A Hyundai Santa Fe with four passengers, four motorcycles and two snipers was waiting for Fakhrizadeh at the location of the ambush – along with a booby-trapped Nissan pickup.
Half an hour before Fakhrizadeh's convoy of three bulletproof cars arrived, electricity in the area was turned off, Ahwaze reported. The team was in place when the first car passed the roundabout.
As the third car drives by, the Nissan explodes and damages power poles and transmitters, according to a state television report from the region on Friday evening.
The bomb's explosive force hurled debris at least 300 meters, state television claimed.
The second car with Fakhrizadeh was then shot at by the 12 assassins, including two snipers.
The armed men with the hit squad opened fire on the cars, and violent shootings broke out, according to Sepah Cybery, a social media channel for the Islamic Revolutionary Guards Corps.
Ahwaze tweeted, "According to Iranian leaks, the leader of the murder team took Fakhrizadeh out of his car and shot him and made sure he was killed."
Ahwaze reported that the hit group disappeared after suffering no losses to their team.
The death of Fakhrizadeh (left) was mourned by Iranian Supreme Leader Ayatollah Ali Khamenei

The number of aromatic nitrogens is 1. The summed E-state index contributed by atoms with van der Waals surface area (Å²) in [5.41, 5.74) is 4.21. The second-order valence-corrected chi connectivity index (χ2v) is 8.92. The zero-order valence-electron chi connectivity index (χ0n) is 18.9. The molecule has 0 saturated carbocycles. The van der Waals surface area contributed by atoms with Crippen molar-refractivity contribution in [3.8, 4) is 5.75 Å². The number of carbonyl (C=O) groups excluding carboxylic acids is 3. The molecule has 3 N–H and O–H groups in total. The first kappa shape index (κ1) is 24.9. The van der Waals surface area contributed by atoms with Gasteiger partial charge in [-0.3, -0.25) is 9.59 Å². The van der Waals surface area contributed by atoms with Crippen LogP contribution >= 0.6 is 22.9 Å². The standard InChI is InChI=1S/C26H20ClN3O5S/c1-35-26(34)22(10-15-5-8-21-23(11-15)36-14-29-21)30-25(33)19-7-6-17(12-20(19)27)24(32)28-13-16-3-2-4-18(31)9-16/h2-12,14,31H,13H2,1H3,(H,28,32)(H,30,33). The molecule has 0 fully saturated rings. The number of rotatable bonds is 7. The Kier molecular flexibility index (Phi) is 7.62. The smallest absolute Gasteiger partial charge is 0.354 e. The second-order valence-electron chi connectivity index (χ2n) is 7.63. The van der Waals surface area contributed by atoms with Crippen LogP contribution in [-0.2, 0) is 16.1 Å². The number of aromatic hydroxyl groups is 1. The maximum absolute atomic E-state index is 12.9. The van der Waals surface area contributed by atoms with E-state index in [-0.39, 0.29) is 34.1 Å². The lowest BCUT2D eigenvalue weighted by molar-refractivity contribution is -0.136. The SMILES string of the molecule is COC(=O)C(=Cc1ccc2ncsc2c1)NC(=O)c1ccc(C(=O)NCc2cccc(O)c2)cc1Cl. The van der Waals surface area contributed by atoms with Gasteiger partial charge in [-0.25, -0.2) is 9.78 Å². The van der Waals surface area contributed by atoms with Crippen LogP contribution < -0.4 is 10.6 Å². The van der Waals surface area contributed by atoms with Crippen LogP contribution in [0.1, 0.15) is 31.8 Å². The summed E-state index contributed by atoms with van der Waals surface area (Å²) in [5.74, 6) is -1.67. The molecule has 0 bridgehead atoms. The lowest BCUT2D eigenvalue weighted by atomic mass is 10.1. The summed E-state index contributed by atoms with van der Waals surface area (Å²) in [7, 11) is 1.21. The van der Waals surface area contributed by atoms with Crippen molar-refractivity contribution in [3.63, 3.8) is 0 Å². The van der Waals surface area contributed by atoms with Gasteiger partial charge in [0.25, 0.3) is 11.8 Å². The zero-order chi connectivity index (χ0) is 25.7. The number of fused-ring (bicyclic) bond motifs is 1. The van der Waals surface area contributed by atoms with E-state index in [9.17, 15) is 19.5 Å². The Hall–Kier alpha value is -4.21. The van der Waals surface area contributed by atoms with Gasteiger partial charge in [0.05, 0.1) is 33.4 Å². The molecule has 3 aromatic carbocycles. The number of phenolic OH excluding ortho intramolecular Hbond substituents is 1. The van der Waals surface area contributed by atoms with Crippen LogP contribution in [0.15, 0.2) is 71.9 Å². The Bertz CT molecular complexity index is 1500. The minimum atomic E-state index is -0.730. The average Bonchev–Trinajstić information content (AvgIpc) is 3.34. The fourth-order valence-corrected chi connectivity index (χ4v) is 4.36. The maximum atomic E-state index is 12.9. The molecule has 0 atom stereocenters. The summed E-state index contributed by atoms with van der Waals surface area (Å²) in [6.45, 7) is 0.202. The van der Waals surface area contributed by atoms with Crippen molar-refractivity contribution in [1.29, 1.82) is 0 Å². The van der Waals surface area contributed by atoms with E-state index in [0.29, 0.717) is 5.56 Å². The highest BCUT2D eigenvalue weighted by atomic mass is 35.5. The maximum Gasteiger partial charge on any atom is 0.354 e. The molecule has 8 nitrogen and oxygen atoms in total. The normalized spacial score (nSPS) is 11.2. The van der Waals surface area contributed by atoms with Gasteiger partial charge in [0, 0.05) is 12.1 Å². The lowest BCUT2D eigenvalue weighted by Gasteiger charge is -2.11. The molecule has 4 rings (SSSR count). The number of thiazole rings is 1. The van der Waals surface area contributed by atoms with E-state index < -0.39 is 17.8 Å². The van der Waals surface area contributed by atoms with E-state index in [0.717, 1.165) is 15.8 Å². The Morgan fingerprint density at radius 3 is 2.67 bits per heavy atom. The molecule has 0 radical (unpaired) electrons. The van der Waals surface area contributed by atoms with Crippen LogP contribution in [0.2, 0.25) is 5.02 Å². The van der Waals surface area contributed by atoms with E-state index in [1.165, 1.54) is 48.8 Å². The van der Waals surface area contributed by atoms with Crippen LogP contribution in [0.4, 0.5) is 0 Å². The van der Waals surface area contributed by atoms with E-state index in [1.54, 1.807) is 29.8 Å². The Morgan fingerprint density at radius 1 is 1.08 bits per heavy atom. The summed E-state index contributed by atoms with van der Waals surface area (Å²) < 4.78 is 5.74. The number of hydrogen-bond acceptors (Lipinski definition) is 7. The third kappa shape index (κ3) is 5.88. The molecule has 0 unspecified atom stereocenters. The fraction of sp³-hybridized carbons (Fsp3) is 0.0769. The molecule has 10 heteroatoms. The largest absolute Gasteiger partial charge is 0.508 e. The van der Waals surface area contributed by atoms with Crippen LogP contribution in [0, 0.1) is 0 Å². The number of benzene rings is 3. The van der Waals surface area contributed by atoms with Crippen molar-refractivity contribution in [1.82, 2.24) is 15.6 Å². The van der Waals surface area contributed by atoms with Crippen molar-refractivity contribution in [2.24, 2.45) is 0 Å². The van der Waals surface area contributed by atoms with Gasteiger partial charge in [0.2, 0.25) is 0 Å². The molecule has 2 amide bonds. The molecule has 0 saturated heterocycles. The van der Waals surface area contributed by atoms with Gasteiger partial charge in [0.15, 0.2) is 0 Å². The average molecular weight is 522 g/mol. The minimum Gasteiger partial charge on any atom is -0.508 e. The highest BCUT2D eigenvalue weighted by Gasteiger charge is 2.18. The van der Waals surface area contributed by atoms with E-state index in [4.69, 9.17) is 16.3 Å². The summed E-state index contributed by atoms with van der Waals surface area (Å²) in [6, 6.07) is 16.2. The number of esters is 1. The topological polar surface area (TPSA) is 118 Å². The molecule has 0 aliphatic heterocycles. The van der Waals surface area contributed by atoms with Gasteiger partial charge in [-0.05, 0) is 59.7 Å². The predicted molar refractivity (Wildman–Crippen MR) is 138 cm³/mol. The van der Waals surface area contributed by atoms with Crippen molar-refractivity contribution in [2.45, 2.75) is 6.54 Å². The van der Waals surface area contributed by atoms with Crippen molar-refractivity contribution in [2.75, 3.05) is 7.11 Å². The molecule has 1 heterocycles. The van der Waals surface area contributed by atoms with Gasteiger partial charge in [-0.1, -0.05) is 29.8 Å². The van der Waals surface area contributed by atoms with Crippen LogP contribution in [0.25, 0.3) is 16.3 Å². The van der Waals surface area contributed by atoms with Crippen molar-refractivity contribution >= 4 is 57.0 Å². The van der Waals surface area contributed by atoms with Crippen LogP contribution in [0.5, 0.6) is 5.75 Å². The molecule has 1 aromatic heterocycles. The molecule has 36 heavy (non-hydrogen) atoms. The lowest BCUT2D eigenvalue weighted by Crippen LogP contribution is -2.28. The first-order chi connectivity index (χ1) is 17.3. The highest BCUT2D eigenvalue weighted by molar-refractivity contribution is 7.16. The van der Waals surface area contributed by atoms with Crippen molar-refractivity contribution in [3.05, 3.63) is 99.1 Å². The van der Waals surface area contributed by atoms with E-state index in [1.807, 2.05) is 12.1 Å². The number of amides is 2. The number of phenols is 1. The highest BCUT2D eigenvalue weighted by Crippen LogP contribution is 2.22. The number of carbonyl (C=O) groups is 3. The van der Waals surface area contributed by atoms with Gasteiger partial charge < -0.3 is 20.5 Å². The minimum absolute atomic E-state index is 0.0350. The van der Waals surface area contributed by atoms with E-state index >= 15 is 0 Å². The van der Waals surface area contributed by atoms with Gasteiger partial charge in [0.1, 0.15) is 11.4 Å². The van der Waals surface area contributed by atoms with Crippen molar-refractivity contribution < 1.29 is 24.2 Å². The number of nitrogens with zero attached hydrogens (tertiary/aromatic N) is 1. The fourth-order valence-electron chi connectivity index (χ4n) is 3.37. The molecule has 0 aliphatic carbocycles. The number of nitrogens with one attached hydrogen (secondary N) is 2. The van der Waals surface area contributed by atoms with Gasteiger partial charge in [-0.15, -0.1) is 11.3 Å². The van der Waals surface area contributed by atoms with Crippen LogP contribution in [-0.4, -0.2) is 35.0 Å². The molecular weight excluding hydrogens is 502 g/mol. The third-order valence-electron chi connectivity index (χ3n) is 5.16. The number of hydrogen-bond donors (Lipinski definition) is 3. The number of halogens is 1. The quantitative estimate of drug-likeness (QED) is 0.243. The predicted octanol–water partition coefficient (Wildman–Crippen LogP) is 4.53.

The Iranian justice chief Ayatollah Ebrahim Raisi respects Fakhrizadeh on Saturday together with the family of the murdered scientist
Residents told state television they heard the sound of a large explosion followed by intense machine gun fire as Fakhrizadeh's bodyguards struck back.
They knew that the man they were protecting had been Mossad's primary target for years.
A police helicopter landed in the area to transport Fakhrizadeh and others to the hospital. This is evident from a video posted by a resident who narrated the video with the words "Several people are dead".
When members of Fakhrizadeh's security detail arrived at the hospital, they were surprised to find that there was no power after the blackout. You will then be transported to Tehran.
The masters of "wet work": Israeli agents are feared for covert attacks
Israel has often favored covert "wet labor" tactics against its enemies – including assassinations.
The country's national secret service Mossad has been charged with carrying out attacks on members of the Palestinian fundamentalist group Hamas in recent years.
Prominent Iranian figures were also targets – some of them were nuclear scientists.
Inside the agency is an elite unit known as the Kidon – or "Point of the Spear" – that is well known to be responsible for assassinations.
The group has been called the "elite group of expert assassins" – but little is known about them and how they work.
Alleged Mossad attacks are usually quick and clean, including murders where the assassin is on the back of a motorcycle for easy escape.
Mossad hits usually take place outside of Israel as well, further reducing the likelihood that the attacks are state-related.
Choosing the target of the murder is a complicated process involving the Mossad itself, the Israeli intelligence community, and those in the highest seats of government.
The military can also play a role in choosing a target.